It is distinctive also – and this is a rarity in terms of sculpture parks worldwide – in that it is located within a notable and magnificent coastal setting where the backdrop to many works is a vast and atmospheric expanse of water. At Pt Leo, this expanse of water is, of course, Western Port Bay with the added interest of Phillip Island on the horizon.
‘Vega’ by Lenton Parr against a backdrop of Western Port Bay Photography by Anson Smart.
There is a global cultural phenomenon that has been dubbed the vine-art movement: a reference to destinations that combine the inimitable landscape vista of an established vineyard with other ‘lifestyle’ offerings, notably cellar doors, fine dining restaurants and outdoor galleries – aka sculpture parks.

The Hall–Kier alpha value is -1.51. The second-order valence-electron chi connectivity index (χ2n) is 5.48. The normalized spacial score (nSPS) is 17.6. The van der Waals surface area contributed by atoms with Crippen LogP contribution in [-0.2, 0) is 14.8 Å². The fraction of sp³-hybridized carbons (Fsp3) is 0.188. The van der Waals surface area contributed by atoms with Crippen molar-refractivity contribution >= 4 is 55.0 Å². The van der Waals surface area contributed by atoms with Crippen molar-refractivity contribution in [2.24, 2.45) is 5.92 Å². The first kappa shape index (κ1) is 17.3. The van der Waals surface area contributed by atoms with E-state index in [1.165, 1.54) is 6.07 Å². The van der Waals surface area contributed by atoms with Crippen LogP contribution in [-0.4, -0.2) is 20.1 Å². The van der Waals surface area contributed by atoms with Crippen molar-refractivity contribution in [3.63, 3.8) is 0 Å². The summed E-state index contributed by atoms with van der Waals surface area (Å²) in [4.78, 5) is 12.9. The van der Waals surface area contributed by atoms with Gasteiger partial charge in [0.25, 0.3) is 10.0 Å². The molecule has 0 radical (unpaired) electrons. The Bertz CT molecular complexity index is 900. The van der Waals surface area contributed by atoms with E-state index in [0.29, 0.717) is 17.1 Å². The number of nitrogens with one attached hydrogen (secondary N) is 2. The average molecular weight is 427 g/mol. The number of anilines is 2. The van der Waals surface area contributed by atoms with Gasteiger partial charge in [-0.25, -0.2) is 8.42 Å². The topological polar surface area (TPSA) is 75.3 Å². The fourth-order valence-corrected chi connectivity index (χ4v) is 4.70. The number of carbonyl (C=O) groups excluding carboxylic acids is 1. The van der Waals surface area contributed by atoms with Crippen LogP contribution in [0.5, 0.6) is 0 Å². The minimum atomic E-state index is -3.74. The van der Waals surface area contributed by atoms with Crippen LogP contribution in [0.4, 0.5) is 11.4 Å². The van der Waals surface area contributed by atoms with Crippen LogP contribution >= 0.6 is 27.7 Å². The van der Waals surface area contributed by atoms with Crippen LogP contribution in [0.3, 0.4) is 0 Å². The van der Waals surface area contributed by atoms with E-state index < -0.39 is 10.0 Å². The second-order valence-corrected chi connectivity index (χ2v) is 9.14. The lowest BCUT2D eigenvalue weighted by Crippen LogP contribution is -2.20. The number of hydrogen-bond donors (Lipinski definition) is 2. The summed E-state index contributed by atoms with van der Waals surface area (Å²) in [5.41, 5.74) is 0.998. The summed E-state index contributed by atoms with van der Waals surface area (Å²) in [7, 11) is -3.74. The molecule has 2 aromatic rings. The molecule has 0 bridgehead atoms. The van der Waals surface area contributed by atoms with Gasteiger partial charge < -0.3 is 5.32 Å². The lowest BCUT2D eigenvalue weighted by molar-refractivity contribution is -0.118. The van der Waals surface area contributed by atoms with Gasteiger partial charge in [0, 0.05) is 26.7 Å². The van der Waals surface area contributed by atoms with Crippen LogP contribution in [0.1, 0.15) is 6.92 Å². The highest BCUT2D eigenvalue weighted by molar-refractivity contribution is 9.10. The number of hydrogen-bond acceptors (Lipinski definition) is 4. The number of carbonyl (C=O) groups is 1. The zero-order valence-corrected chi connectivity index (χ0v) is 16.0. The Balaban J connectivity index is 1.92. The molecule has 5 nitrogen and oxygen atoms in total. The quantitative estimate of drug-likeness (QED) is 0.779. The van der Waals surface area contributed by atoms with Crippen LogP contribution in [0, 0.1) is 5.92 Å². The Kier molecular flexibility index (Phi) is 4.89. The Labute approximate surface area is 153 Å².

Pt Leo Estate has already made its mark internationally as Australia’s high-profile entry into the global vine-art movement. At Pt Leo Estate, fine dining, fine wines, and fine art come together in a landscaped setting. This is a point of difference in Australia certainly.
OJ: What is the future outlook of the Sculpture Park? Is the objective to continue to procure pieces to grow the collection? If so, how will this be managed to control the number of sculptures within the site?
GE: Yes, the Park is definitely a work in progress, both in terms of the current layout and landscaping and the current collection (that will expand over coming years) as well as the possibility in the future of mounting some kind of public program – temporary exhibitions perhaps.